(Un)Popularity: Moby-Dick and Pierre
TWO MID-NINETEENTH-CENTURY critical debates that raged in British and American journals provide a central context for gauging the popularity of Melville's novels. During the antebellum period and particularly at midcentury, reviewers argued vehemently over the "proper" form of the novel. This critical debate, gone largely unnoticed by later scholars, is central to recovering the popularity in Melville's day of Moby-Dick and Pierre, or, The Ambiguities. As we have already discovered in assessing the reception of the earlier novels, especially Typee and Omoo, different readerships reacted strongly to the presence of certain forms and perspectives, and this is particularly true in the cases of Moby-Dick and Pierre. Like the responses to Typee, Omoo, and Mardi, which were decidedly mixed depending on whether readers perceived Melville to be following or challenging cherished conventions and themes, the reception of Moby-Dick and Pierre is more complex than previously thought. The author's use of specific narrative forms aligns him with particular sides of the debate and provides insight into the types of audiences that he intended for his two works. Our recovery of the heterogeneity of midcentury critical appraisals is contingent on placing the reviews of these individual works into their cultural and ideological contexts.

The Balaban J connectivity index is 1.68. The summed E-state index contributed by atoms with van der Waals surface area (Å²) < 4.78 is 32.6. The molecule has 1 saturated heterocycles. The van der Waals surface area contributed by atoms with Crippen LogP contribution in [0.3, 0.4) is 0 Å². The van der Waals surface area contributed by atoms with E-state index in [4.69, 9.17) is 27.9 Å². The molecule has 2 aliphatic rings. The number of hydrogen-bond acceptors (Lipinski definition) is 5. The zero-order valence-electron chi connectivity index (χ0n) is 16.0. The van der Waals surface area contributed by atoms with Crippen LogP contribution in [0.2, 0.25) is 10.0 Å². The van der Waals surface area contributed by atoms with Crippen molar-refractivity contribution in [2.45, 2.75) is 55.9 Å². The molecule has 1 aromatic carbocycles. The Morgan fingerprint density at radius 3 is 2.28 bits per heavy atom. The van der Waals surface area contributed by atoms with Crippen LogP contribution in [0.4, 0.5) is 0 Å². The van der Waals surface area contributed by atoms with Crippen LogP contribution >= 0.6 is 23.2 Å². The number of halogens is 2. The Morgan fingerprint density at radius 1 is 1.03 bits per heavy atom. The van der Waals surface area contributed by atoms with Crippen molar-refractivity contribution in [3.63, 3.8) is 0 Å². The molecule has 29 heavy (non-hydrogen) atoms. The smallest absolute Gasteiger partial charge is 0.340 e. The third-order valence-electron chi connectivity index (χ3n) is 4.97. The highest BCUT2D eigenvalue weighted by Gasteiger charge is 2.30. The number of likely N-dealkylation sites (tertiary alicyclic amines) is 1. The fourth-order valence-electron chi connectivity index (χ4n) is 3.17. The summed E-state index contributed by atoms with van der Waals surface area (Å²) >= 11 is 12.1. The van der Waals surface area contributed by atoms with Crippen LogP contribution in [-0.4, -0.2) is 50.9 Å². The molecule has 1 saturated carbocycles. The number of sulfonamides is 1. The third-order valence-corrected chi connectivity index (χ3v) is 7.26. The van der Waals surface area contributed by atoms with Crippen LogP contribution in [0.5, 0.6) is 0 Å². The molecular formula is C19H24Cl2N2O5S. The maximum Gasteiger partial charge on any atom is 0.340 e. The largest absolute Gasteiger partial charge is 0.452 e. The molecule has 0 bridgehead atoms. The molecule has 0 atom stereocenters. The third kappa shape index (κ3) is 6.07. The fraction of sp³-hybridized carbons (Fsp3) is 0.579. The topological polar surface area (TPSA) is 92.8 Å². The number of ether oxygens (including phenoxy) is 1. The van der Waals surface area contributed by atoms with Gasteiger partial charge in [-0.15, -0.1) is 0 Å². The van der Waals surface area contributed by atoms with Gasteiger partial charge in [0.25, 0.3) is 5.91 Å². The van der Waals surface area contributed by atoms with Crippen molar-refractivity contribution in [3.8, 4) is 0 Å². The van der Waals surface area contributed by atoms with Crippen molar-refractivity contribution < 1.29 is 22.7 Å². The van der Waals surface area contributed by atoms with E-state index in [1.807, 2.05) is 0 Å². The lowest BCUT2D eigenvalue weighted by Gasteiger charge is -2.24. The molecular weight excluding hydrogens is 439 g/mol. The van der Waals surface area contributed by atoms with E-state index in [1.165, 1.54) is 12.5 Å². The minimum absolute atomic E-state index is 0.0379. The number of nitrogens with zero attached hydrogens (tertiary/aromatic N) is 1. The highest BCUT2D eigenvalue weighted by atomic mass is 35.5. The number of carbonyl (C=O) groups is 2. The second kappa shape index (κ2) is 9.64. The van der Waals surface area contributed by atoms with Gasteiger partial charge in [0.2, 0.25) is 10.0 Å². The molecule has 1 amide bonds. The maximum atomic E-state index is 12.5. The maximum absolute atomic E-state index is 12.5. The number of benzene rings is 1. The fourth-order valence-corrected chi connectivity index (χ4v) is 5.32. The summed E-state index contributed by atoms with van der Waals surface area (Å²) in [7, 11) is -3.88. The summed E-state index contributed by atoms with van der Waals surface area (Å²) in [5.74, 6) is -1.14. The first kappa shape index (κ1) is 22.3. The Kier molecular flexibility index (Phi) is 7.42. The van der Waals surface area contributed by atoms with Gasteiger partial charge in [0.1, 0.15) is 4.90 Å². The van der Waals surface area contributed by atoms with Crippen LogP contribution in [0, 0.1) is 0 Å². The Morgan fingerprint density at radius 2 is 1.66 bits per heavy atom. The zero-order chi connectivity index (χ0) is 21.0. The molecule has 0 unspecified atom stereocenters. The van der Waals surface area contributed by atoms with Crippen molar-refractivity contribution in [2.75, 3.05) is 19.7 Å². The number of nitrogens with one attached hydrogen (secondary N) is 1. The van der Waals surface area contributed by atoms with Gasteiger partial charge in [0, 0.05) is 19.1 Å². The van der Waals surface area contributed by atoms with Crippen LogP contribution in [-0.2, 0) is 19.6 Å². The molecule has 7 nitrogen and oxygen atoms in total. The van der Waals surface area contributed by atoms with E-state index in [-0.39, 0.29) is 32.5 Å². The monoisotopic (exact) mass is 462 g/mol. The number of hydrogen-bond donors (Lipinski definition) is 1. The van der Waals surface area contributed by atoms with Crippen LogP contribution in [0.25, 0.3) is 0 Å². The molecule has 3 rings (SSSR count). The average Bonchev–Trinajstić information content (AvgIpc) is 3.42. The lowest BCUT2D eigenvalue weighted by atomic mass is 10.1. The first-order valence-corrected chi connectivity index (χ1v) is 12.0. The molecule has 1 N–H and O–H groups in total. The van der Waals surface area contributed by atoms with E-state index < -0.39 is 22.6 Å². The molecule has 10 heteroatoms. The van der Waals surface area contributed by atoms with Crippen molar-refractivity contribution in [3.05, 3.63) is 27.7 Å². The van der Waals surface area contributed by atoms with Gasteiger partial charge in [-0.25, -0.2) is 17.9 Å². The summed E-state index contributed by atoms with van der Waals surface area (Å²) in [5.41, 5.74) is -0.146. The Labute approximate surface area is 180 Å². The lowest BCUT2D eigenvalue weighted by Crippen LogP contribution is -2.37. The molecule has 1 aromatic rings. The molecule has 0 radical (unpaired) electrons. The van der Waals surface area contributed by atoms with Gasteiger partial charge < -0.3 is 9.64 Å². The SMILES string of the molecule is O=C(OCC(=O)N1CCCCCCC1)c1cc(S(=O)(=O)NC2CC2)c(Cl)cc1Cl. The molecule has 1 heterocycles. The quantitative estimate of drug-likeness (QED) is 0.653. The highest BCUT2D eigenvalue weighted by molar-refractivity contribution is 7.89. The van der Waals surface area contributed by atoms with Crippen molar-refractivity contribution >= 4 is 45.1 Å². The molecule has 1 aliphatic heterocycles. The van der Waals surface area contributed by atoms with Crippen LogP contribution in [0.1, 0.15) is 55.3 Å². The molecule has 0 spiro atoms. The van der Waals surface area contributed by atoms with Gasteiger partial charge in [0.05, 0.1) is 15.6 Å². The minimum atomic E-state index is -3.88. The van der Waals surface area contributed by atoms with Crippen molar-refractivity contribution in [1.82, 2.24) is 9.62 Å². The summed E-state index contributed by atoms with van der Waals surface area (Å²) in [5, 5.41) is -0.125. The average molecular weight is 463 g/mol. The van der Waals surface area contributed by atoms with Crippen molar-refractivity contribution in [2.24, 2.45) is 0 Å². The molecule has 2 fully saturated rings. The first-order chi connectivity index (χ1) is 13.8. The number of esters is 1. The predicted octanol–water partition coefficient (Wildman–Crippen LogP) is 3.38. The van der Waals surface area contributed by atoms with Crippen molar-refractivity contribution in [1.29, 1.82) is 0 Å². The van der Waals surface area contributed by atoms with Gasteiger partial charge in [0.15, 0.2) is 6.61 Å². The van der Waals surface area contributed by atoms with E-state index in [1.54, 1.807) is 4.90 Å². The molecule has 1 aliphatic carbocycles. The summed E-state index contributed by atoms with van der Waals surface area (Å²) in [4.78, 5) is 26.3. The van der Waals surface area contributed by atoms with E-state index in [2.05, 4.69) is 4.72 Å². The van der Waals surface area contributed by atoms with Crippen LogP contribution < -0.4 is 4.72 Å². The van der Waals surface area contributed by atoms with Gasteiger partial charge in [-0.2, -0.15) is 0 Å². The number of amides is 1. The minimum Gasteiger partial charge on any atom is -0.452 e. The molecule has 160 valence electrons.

Failure to recognize the split in critical appreciation between reviewers supportive, on the one hand, of realistic novels or, on the other, of metaphysical novels has distorted our understanding of the narrative